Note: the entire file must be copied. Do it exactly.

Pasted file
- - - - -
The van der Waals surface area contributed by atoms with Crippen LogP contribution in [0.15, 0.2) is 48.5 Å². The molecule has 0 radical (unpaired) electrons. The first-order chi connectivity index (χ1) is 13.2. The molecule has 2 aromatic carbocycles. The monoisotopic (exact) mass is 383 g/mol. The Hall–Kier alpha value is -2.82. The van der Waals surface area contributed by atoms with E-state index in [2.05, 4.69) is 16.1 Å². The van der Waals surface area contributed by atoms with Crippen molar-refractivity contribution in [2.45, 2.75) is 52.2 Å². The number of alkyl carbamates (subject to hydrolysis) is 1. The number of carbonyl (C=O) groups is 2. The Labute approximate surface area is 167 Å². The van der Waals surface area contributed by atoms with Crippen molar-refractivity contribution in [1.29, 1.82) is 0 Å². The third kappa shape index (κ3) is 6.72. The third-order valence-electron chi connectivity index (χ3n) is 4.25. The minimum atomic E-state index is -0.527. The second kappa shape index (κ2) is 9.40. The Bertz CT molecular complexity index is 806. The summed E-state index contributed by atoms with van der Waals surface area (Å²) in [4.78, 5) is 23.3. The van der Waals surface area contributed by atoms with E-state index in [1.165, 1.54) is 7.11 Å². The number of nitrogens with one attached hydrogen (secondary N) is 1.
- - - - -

The van der Waals surface area contributed by atoms with Crippen LogP contribution in [0.15, 0.2) is 48.5 Å². The molecule has 0 radical (unpaired) electrons. The first-order chi connectivity index (χ1) is 13.2. The molecule has 2 aromatic carbocycles. The monoisotopic (exact) mass is 383 g/mol. The Hall–Kier alpha value is -2.82. The van der Waals surface area contributed by atoms with E-state index in [2.05, 4.69) is 16.1 Å². The van der Waals surface area contributed by atoms with Crippen molar-refractivity contribution in [2.45, 2.75) is 52.2 Å². The number of alkyl carbamates (subject to hydrolysis) is 1. The number of carbonyl (C=O) groups is 2. The Labute approximate surface area is 167 Å². The van der Waals surface area contributed by atoms with Crippen molar-refractivity contribution in [1.29, 1.82) is 0 Å². The third kappa shape index (κ3) is 6.72. The third-order valence-electron chi connectivity index (χ3n) is 4.25. The minimum atomic E-state index is -0.527. The second kappa shape index (κ2) is 9.40. The Bertz CT molecular complexity index is 806. The summed E-state index contributed by atoms with van der Waals surface area (Å²) in [4.78, 5) is 23.3. The van der Waals surface area contributed by atoms with E-state index in [1.165, 1.54) is 7.11 Å². The number of nitrogens with one attached hydrogen (secondary N) is 1.